January 9, 2013
Letters to the Editor
The Washington Post
1150 – 15th Street, N.W.
Washington, DC 20071.
The article, "India says Pakistan troops killed 2 of its soldiers in Kashmir", The Washington Post, dated January
9, 2013, states the obvious when it says, "The peace process, however, has produced almost no dramatic
advances towards resolving the main disputes between the two countries."
However, the article needs to be supplemented by a Kashmiri American perspective. It is a fact that India and
Pakistan by themselves have not been able to resolve their disputes, including the issue of Kashmir. They have
tried over the decades but failed. It needs the deeper engagement of the United States with both these
Secondly, it is symptomatic of the United States approach that greater emphasis is placed on the ‘reduction of
tensions’ than on the settlement of the core issue, i.e. Kashmir. This gives importance to superficial moves and
temporary solutions even though it is known that such moves and solutions do not soften the animosities of the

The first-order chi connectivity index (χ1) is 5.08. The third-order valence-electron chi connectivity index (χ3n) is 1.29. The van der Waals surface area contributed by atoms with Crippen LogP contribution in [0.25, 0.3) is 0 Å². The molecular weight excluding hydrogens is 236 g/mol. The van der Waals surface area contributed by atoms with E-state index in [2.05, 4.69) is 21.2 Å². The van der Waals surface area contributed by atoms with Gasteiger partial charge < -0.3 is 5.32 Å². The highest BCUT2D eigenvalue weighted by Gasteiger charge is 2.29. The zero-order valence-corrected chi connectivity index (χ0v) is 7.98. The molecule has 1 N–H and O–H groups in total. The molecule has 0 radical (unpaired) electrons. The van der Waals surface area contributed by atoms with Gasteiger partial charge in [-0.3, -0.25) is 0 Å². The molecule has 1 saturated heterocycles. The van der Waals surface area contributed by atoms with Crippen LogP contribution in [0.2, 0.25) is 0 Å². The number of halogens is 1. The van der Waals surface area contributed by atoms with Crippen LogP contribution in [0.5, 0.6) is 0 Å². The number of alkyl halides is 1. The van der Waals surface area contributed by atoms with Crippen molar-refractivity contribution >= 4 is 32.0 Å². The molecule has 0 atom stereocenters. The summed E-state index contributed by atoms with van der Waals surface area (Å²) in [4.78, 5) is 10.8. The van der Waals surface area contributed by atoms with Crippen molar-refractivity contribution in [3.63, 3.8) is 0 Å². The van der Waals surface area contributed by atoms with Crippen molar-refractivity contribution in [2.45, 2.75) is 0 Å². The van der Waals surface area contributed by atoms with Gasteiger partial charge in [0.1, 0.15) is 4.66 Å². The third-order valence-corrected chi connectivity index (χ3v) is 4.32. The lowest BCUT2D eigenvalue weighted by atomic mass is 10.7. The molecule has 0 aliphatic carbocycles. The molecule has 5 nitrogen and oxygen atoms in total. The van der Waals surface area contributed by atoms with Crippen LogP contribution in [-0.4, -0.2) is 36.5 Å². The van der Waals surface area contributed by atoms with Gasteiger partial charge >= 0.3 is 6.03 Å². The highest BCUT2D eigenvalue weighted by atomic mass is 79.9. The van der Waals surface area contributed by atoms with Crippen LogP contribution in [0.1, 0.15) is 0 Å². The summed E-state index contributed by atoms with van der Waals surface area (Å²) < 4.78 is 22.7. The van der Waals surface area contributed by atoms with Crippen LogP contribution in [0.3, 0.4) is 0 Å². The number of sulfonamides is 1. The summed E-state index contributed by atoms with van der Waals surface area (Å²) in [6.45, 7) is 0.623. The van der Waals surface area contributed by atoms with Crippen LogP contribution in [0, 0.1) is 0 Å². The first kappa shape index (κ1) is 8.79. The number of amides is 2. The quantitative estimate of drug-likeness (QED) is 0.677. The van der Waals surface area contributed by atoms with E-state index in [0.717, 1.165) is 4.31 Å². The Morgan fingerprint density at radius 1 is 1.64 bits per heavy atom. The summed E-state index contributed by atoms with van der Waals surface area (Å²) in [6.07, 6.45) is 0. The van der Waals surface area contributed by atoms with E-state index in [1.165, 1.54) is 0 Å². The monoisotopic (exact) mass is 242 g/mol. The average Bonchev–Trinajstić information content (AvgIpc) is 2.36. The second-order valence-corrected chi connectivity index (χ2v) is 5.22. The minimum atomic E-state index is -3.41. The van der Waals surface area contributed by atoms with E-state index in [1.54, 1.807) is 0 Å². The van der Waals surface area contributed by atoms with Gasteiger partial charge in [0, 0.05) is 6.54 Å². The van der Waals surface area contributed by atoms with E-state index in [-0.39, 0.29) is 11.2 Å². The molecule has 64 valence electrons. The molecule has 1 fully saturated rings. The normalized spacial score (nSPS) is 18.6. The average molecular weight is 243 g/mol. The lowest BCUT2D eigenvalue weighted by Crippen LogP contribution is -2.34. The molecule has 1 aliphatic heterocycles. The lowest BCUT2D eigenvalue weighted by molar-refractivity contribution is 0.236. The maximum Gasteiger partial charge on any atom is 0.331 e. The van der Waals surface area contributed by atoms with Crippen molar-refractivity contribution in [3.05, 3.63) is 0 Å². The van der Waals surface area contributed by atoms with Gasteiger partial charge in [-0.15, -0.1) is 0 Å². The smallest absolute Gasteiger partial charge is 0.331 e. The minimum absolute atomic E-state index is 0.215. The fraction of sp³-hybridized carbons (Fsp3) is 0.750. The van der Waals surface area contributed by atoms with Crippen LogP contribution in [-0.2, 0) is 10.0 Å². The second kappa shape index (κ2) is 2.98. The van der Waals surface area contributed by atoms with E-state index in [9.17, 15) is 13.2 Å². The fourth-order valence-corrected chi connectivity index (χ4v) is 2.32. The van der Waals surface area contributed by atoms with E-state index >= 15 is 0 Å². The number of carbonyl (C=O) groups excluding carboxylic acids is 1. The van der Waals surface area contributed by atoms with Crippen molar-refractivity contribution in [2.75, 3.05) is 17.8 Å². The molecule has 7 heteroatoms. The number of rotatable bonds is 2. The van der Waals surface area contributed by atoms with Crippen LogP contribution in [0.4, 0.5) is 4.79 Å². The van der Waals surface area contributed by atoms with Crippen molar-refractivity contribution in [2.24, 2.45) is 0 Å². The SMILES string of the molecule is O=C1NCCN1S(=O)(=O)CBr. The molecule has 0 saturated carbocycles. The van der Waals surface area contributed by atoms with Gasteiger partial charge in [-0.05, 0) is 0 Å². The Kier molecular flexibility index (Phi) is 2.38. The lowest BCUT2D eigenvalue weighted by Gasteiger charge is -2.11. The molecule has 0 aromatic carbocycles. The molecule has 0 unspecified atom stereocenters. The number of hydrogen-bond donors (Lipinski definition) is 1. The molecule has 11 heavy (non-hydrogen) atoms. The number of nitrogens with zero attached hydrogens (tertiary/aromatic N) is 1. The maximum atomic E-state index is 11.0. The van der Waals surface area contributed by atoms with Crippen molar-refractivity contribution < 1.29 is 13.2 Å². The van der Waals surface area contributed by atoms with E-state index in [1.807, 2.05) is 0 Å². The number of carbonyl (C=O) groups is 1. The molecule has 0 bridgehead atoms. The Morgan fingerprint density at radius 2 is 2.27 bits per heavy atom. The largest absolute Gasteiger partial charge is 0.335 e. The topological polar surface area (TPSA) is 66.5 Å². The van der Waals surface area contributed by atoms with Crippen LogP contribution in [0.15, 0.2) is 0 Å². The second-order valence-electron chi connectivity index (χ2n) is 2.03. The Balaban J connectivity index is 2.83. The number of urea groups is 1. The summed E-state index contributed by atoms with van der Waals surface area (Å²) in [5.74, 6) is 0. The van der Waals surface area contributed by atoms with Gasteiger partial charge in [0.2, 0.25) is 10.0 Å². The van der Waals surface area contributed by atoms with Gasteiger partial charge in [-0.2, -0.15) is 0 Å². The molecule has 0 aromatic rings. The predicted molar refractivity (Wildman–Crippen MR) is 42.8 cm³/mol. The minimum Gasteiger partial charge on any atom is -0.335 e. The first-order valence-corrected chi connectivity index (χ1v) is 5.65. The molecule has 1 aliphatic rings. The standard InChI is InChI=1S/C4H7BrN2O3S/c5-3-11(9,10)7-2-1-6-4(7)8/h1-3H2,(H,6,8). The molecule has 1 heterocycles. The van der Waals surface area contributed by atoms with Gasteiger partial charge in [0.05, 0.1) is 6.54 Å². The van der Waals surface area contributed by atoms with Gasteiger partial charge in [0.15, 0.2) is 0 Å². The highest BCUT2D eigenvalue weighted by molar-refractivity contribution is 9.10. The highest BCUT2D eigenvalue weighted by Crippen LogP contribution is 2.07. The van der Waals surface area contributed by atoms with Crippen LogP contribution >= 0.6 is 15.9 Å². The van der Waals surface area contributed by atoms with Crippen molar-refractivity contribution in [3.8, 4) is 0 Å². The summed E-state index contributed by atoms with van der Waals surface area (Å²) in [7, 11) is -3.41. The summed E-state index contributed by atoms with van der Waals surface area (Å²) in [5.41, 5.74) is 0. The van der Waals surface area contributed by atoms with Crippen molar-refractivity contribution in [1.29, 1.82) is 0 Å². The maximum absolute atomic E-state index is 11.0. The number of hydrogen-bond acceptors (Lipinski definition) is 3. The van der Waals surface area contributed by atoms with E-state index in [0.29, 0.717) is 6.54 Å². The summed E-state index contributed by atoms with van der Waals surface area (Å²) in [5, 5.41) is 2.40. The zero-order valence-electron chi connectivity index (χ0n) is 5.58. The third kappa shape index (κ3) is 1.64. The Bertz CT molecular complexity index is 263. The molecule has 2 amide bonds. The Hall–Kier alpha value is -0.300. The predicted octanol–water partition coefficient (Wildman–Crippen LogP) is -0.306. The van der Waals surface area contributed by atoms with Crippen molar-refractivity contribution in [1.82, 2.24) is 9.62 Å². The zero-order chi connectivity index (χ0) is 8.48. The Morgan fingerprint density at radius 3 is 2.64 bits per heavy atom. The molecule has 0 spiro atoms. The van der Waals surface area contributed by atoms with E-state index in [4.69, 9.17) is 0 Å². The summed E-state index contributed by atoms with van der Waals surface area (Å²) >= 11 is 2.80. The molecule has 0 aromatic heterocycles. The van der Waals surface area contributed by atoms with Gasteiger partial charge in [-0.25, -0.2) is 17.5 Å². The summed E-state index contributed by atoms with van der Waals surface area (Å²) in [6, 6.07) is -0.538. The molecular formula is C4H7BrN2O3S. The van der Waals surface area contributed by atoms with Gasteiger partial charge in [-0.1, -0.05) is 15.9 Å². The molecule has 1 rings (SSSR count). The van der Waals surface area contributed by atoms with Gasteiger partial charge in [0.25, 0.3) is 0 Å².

parties as proven by the latest incident, nor allay the life and death concern and anxieties of the people most
I believe that the United States can and should, lead the effort to achieve a fair and lasting settlement of the
dispute, fair to the people most immediately involved and fair to its own commitments to democracy and human
rights. By doing so, the United States can strengthen the principles of a just world order. It will also earn the
gratitude of generations in Kashmir, in Pakistan and in India.
The United States should, however, realize that no settlement of Kashmir will hold unless it is explicitly based on
the principles of self-determination and erases the so-called ‘Line of Control’ which is in fact the ‘Line of Conflict.’
It is important to note that the most driving passion of the people of Kashmir today is the passion for Azaadi
(independence) from both India and Pakistan, a passion which has become the very bread and butter of their
lives. The word Azaadi is more common on the lips of Kashmiri youth than the word droid is on American college
With profound regards,
Syed Ghulamnabi Fai
FCI – Cumberland
Federal Prison Camp
P. O. Box 1000
Cumberland, MD – 21501.